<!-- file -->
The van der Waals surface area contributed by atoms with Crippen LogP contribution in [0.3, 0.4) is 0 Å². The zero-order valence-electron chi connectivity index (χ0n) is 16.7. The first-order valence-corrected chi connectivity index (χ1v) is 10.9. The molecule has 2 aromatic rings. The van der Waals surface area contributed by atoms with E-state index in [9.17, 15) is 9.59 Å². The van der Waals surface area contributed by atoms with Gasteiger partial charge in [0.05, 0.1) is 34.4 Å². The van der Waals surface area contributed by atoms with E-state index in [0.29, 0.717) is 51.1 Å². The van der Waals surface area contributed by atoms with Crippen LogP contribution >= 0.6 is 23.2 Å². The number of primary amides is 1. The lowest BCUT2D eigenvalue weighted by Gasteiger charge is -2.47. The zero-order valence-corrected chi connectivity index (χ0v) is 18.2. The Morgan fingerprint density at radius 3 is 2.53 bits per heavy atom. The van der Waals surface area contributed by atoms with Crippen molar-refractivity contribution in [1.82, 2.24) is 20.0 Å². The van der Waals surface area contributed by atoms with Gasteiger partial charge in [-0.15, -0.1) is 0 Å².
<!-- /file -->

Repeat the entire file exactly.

The van der Waals surface area contributed by atoms with Crippen LogP contribution in [0.3, 0.4) is 0 Å². The zero-order valence-electron chi connectivity index (χ0n) is 16.7. The first-order valence-corrected chi connectivity index (χ1v) is 10.9. The molecule has 2 aromatic rings. The van der Waals surface area contributed by atoms with E-state index in [9.17, 15) is 9.59 Å². The van der Waals surface area contributed by atoms with Gasteiger partial charge in [0.05, 0.1) is 34.4 Å². The van der Waals surface area contributed by atoms with E-state index in [0.29, 0.717) is 51.1 Å². The van der Waals surface area contributed by atoms with Crippen LogP contribution >= 0.6 is 23.2 Å². The number of primary amides is 1. The lowest BCUT2D eigenvalue weighted by Gasteiger charge is -2.47. The zero-order valence-corrected chi connectivity index (χ0v) is 18.2. The Morgan fingerprint density at radius 3 is 2.53 bits per heavy atom. The van der Waals surface area contributed by atoms with Crippen molar-refractivity contribution in [1.82, 2.24) is 20.0 Å². The van der Waals surface area contributed by atoms with Gasteiger partial charge in [-0.15, -0.1) is 0 Å².